Writing

NASA Observes Earth Blogs

Robert Simmon of NASA caught this post about the NASA Earth Observatory and was kind enough to pass along some additional information.

Regarding the carbon emissions video:

The U.S. carbon emissions data were taken from the Vulcan Project:
http://www.purdue.edu/eas/carbon/vulcan/index.php

They distribute the data here:
http://www.purdue.edu/eas/carbon/vulcan/research.html

In addition to the animation (which was intended to show the daily cycle and the progress of elevated emissions from east to west each morning), we published a short feature about the project and the dataset, including some graphs that remove the diurnal cycle.
http://earthobservatory.nasa.gov/Study/AmericanCarbon/

American Carbon is an example of one of our feature articles, which are published every month or so. We try to cover current research, focusing on individual scientists, using narrative techniques. The visualizations tie in closely to the text of the story. I’m the primary visualizer, and I focus on presenting the data as clearly as possible, rather than allowing free-form investigation of data. We also publish daily images (with links to images at the original resolution), imagery of natural hazards emphasizing current events (fires, hurricanes, and dust storms, for example), nasa press releases, a handful of interactive lessons, and the monthly global maps of various parameters. We’re in the finishing stages of a redesign, which will hopefully improve the navigation and site usability.

Also some details about the difficulties of distributing and handling the data:

These sections draw on data from wide and varied sources. The raw data is extremely heterogeneous, formats include: text files, HDF, matlab, camera raw files, GRADS, NetCDF, etc. All in different projections, at different spatial scales, and covering different time periods. Some of them are updated every five minutes, and others are reprocessed periodically. Trying to make the data available—and current—through our site would be overly ambitious. Instead, we focus on a non-expert audience interested in space, technology, and the environment, and link to the original science groups and the relevant data archives. Look in the credit lines of images for links.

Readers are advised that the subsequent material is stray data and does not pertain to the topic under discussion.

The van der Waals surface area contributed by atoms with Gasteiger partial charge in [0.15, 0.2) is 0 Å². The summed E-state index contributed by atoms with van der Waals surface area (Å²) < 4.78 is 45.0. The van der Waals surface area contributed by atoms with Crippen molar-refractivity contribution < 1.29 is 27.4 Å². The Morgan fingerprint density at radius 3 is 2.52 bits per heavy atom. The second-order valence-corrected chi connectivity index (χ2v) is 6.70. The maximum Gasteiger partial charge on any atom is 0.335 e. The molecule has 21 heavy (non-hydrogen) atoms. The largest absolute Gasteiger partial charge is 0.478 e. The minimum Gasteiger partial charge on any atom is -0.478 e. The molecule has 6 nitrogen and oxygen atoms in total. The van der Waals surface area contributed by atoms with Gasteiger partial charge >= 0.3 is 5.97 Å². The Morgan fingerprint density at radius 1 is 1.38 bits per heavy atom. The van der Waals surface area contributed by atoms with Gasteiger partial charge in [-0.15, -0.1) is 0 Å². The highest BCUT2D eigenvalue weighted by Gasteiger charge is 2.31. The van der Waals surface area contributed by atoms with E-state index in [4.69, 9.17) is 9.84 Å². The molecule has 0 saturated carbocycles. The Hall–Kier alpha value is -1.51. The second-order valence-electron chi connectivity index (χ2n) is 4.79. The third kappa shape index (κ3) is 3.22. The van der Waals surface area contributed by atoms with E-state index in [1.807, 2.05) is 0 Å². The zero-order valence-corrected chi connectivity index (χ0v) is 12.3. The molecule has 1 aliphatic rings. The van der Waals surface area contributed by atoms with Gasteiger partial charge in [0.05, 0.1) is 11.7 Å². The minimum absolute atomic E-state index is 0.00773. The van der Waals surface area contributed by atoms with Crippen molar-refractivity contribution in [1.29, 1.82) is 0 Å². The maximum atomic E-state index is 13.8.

Unfortunately the data formats can be very difficult to read. Here’s the main portal for access to NASA Earth Observing System data:
http://esdis.eosdis.nasa.gov/index.html

and the direct link to several of the data access interfaces:
http://esdis.eosdis.nasa.gov/dataaccess/search.html

And finally, something closer to what was discussed in the earlier post:

With the complexity of the science data, there is a place for an intermediate level of data: processed to a consistent format and readable by common commercial or free software (intervention by a data fairy?). NASA Earth Observations (NEO) is one attempt at solving that problem: global images at 0.1 by 0.1 degrees distributed as lossless-compressed indexed color images and csv files. Obviously there’s work to be done to improve NEO, but we’re getting there. We’re having a workshop this month to develop material for “amateur Earth observers” which will hopefully help us in this area, as well.

This speaks to the audience I tried to address with Visualizing Data in particular (or with Processing in general). There is a group of people who want access to data that’s more low-level than what’s found in a newspaper article, but not as complicated as raw piles of data from measuring instruments that are only decipherable by the scientists who use them.

This is a general theme, not specific to NASA’s data. And I think it’s a little more low-level than requiring that everything be in mashup-friendly XML or JSON feeds, but it seems worthwhile to start thinking about what the guidelines would be for open data distribution. And with such guidelines in place, we can browbeat organizations to play along! Since that would be, uh, a nice way to thank them for making their data available in the first place.

Thursday, July 31, 2008 | acquire, data, feedbag  
Book

Visualizing Data Book CoverVisualizing Data is my book about computational information design. It covers the path from raw data to how we understand it, detailing how to begin with a set of numbers and produce images or software that lets you view and interact with information. Unlike nearly all books in this field, it is a hands-on guide intended for people who want to learn how to actually build a data visualization.

The text was published by O’Reilly in December 2007 and can be found at Amazon and elsewhere. Amazon also has an edition for the Kindle, for people who aren’t into the dead tree thing. (Proceeds from Amazon links found on this page are used to pay my web hosting bill.)

Examples for the book can be found here.

The book covers ideas found in my Ph.D. dissertation, which is basis for Chapter 1. The next chapter is an extremely brief introduction to Processing, which is used for the examples. Next is (chapter 3) is a simple mapping project to place data points on a map of the United States. Of course, the idea is not that lots of people want to visualize data for each of 50 states. Instead, it’s a jumping off point for learning how to lay out data spatially.

The chapters that follow cover six more projects, such as salary vs. performance (Chapter 5), zipdecode (Chapter 6), followed by more advanced topics dealing with trees, treemaps, hierarchies, and recursion (Chapter 7), plus graphs and networks (Chapter 8).

This site is used for follow-up code and writing about related topics.

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